Sourdough Dark Deli Rye
He stole back the rye?
I realized recently that I have a lot of favorite bread recipes, which I suppose means none of them is really all that favorite. Whatevs—this dark deli rye (or Jewish-style pumpernickel, if you like) is one of my new favorites. It is finely-crumbed but still light-textured, deeply aromatic, and plays as well with savory sandwich fillings as it does with sweet toppings as toast. And thanks to the rye scald it starts off with and the cornstarch wash it ends with, it keeps moist and soft for days.
The cooked cornstarch wash, something I haven’t used before here, is a Jewish rye specialty, one that has the paradoxical effect of adding a crisp crunch to the exterior of the crust while also sealing in moisture to keep the underlying crust soft. It also gives the loaf a gorgeous, glossy sheen. Unlike many other bread washes, a starch wash is applied after the loaf comes out of the oven, but while it is still hot, so that the water in the starch boils off.
The dough gets its midnight tones from cocoa powder and espresso powder, which add subtle roasty, bitter notes, but are not otherwise noticeable. They can easily be left out if you’d like to make a light rye (as I mention in the recipe, you should replace the cocoa power with the same weight of flour).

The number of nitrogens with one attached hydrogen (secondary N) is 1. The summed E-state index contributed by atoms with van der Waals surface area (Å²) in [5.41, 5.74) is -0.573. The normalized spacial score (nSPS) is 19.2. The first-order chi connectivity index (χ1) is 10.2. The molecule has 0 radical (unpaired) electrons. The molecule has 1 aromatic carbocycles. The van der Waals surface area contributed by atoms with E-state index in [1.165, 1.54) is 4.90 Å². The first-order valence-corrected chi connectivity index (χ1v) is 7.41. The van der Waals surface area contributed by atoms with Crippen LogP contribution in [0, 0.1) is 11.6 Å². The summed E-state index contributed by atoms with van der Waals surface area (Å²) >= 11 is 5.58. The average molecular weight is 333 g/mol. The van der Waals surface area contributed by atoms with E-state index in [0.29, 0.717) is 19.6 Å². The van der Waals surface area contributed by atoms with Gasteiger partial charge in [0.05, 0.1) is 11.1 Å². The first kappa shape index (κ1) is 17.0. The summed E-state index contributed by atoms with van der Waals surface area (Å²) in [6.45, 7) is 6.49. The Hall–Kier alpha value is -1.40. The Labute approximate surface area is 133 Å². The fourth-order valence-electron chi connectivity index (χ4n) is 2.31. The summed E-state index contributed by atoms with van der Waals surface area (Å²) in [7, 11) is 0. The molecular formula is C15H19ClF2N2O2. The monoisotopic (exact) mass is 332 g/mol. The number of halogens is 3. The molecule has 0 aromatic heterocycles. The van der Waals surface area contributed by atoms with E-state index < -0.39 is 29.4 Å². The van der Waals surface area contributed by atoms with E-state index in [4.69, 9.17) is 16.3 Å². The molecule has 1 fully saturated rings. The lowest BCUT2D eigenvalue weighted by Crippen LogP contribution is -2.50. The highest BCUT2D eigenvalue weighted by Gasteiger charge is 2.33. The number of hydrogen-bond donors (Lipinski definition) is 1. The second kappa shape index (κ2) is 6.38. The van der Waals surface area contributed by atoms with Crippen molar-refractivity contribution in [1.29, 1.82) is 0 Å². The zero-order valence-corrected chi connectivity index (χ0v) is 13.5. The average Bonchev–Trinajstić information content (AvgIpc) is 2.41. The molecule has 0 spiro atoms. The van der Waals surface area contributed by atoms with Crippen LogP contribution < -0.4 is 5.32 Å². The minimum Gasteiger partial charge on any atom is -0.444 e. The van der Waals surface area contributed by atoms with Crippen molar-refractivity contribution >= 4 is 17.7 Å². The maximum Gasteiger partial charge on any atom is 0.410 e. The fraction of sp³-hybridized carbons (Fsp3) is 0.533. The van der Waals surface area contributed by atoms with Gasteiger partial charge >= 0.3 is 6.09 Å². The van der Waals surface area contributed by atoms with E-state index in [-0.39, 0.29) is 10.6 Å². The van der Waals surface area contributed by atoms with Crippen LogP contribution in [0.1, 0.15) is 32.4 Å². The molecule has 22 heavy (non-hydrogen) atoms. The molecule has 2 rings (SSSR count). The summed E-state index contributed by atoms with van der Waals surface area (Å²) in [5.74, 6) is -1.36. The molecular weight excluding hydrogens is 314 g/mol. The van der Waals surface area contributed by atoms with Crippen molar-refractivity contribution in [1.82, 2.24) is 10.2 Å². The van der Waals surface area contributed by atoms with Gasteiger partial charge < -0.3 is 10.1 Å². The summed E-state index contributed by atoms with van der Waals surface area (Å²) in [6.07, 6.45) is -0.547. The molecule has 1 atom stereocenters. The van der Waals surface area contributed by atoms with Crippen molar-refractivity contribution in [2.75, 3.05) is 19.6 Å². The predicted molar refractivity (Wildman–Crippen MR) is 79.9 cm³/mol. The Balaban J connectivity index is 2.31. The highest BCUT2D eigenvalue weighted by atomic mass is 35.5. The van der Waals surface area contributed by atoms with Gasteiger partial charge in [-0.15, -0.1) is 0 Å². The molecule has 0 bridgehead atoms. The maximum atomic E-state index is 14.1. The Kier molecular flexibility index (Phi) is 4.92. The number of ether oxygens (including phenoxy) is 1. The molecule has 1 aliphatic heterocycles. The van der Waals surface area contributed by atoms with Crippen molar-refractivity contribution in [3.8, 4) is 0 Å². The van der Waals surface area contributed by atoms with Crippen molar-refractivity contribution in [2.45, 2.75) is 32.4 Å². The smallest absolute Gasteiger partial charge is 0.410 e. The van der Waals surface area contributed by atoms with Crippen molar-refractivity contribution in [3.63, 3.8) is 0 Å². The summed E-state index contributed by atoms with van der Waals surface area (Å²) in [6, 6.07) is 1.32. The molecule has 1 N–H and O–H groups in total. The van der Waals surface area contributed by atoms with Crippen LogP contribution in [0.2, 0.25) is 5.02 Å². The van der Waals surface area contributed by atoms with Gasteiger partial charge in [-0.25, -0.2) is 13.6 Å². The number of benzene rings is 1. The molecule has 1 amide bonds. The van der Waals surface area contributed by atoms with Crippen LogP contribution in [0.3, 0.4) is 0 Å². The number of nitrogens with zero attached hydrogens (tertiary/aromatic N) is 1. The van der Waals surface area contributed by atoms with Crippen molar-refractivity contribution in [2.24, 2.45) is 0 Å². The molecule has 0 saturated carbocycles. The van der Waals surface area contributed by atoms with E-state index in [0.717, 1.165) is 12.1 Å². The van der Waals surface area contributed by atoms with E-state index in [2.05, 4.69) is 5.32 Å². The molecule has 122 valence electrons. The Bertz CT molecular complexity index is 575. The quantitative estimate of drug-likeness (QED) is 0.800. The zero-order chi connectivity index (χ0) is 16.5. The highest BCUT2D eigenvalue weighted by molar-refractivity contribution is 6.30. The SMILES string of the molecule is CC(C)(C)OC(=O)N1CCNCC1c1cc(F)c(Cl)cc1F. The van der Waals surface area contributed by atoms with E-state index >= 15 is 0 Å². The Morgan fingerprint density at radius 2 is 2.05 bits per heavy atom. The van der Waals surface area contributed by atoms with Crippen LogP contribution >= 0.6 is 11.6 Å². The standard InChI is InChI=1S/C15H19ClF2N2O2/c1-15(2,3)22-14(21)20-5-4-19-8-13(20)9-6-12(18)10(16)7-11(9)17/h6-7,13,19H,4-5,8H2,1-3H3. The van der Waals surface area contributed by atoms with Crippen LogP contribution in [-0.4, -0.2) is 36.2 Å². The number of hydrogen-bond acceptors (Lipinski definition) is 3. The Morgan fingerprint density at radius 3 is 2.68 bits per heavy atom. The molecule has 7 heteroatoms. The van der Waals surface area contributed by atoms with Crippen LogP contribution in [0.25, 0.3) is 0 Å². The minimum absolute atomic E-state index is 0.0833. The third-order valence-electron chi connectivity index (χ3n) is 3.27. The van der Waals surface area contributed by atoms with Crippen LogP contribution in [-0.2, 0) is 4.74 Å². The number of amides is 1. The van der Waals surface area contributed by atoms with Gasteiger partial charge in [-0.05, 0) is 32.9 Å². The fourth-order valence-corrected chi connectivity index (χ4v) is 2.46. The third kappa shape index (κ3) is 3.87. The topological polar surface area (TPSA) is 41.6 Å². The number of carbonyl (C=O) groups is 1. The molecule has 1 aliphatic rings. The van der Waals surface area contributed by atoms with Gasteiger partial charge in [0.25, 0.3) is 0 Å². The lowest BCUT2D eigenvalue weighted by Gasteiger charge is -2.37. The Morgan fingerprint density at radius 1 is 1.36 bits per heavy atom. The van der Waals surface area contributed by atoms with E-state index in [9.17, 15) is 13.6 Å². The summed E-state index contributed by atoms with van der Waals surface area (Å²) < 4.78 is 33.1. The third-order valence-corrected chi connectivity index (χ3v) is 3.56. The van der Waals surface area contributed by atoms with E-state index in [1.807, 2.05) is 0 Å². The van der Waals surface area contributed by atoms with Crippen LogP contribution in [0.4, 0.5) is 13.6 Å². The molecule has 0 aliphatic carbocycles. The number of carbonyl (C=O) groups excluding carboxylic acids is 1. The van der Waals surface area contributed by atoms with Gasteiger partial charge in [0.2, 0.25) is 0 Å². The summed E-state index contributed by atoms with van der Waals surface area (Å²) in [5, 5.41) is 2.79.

I keep meaning to make a marble rye version of this one, but keep not finding the time. The instructions for doing so are in the recipe, and I’ll add some pictures and maybe a shaping video once I get around to making one here. But the idea is simple: You just make two batches of dough, one without the cocoa and espresso powder, divide each into pieces (2 for the light and 6 for the dark), and then combine 1 light with 3 dark pieces during the preshape step, to yield two loaves of bread. (You could also start with 2 half-batches, if you want.)
This bread is many things: the first official Wordloaf subscriber-exclusive recipe of the year, one of—containing 40% rye flour—the whole-grain breads I promised you’d see more of in 2022, and the start of a long series of posts and recipes relating to cooked-starch breads—those containing flour scalds, tangzhong, yudane, porridges, etc.—one of my bread-baking obsessions.
Catch the recipe via the button below: